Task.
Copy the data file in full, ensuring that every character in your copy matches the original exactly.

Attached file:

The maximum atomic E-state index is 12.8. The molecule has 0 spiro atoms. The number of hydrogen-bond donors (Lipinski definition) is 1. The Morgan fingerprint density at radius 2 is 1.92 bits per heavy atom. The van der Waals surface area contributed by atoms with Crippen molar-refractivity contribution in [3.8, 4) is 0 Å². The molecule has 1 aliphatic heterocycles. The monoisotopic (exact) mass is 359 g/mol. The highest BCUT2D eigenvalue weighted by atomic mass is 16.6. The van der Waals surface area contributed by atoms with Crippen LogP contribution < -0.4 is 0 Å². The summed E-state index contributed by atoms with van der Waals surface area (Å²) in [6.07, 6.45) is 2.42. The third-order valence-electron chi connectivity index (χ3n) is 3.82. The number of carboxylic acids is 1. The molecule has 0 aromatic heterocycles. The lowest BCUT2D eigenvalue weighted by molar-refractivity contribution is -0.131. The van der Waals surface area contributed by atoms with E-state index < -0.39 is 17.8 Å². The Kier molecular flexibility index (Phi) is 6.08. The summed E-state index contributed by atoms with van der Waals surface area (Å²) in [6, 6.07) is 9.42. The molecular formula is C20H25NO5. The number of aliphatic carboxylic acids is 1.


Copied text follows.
The maximum atomic E-state index is 12.8. The molecule has 0 spiro atoms. The number of hydrogen-bond donors (Lipinski definition) is 1. The Morgan fingerprint density at radius 2 is 1.92 bits per heavy atom. The van der Waals surface area contributed by atoms with Crippen molar-refractivity contribution in [3.8, 4) is 0 Å². The molecule has 1 aliphatic heterocycles. The monoisotopic (exact) mass is 359 g/mol. The highest BCUT2D eigenvalue weighted by atomic mass is 16.6. The van der Waals surface area contributed by atoms with Crippen LogP contribution < -0.4 is 0 Å². The summed E-state index contributed by atoms with van der Waals surface area (Å²) in [6.07, 6.45) is 2.42. The third-order valence-electron chi connectivity index (χ3n) is 3.82. The number of carboxylic acids is 1. The molecule has 0 aromatic heterocycles. The lowest BCUT2D eigenvalue weighted by molar-refractivity contribution is -0.131. The van der Waals surface area contributed by atoms with E-state index < -0.39 is 17.8 Å². The Kier molecular flexibility index (Phi) is 6.08. The summed E-state index contributed by atoms with van der Waals surface area (Å²) in [6, 6.07) is 9.42. The molecular formula is C20H25NO5. The number of aliphatic carboxylic acids is 1.